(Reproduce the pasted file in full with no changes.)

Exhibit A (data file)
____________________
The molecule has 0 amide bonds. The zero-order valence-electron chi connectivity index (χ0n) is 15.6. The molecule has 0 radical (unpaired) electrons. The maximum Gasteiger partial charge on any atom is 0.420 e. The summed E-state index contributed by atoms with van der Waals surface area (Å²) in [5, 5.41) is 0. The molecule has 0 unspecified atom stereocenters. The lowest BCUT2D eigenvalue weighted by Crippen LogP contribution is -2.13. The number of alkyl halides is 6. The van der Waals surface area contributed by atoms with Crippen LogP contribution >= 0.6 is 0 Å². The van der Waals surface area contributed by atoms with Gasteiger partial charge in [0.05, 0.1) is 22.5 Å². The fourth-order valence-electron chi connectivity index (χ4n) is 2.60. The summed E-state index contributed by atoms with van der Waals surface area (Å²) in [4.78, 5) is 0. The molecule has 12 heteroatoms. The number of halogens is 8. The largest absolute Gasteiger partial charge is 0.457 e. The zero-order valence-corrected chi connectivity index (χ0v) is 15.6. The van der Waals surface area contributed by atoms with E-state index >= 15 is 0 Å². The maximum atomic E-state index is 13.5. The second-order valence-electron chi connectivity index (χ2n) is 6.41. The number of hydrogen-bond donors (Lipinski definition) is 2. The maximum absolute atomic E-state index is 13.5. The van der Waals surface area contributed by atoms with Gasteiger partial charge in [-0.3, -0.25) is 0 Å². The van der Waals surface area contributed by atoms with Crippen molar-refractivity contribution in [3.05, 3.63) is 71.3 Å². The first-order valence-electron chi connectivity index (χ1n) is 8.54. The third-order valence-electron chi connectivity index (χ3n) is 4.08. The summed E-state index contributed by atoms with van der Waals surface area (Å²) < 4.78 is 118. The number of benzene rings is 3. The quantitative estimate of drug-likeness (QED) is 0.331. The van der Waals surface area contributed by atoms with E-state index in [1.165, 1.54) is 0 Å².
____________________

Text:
The molecule has 0 amide bonds. The zero-order valence-electron chi connectivity index (χ0n) is 15.6. The molecule has 0 radical (unpaired) electrons. The maximum Gasteiger partial charge on any atom is 0.420 e. The summed E-state index contributed by atoms with van der Waals surface area (Å²) in [5, 5.41) is 0. The molecule has 0 unspecified atom stereocenters. The lowest BCUT2D eigenvalue weighted by Crippen LogP contribution is -2.13. The number of alkyl halides is 6. The van der Waals surface area contributed by atoms with Crippen LogP contribution >= 0.6 is 0 Å². The van der Waals surface area contributed by atoms with Gasteiger partial charge in [0.05, 0.1) is 22.5 Å². The fourth-order valence-electron chi connectivity index (χ4n) is 2.60. The summed E-state index contributed by atoms with van der Waals surface area (Å²) in [4.78, 5) is 0. The molecule has 12 heteroatoms. The number of halogens is 8. The largest absolute Gasteiger partial charge is 0.457 e. The zero-order valence-corrected chi connectivity index (χ0v) is 15.6. The van der Waals surface area contributed by atoms with E-state index >= 15 is 0 Å². The maximum atomic E-state index is 13.5. The second-order valence-electron chi connectivity index (χ2n) is 6.41. The number of hydrogen-bond donors (Lipinski definition) is 2. The maximum absolute atomic E-state index is 13.5. The van der Waals surface area contributed by atoms with Gasteiger partial charge in [-0.3, -0.25) is 0 Å². The van der Waals surface area contributed by atoms with Crippen molar-refractivity contribution in [3.05, 3.63) is 71.3 Å². The first-order valence-electron chi connectivity index (χ1n) is 8.54. The third-order valence-electron chi connectivity index (χ3n) is 4.08. The summed E-state index contributed by atoms with van der Waals surface area (Å²) < 4.78 is 118. The number of benzene rings is 3. The quantitative estimate of drug-likeness (QED) is 0.331. The van der Waals surface area contributed by atoms with E-state index in [1.165, 1.54) is 0 Å².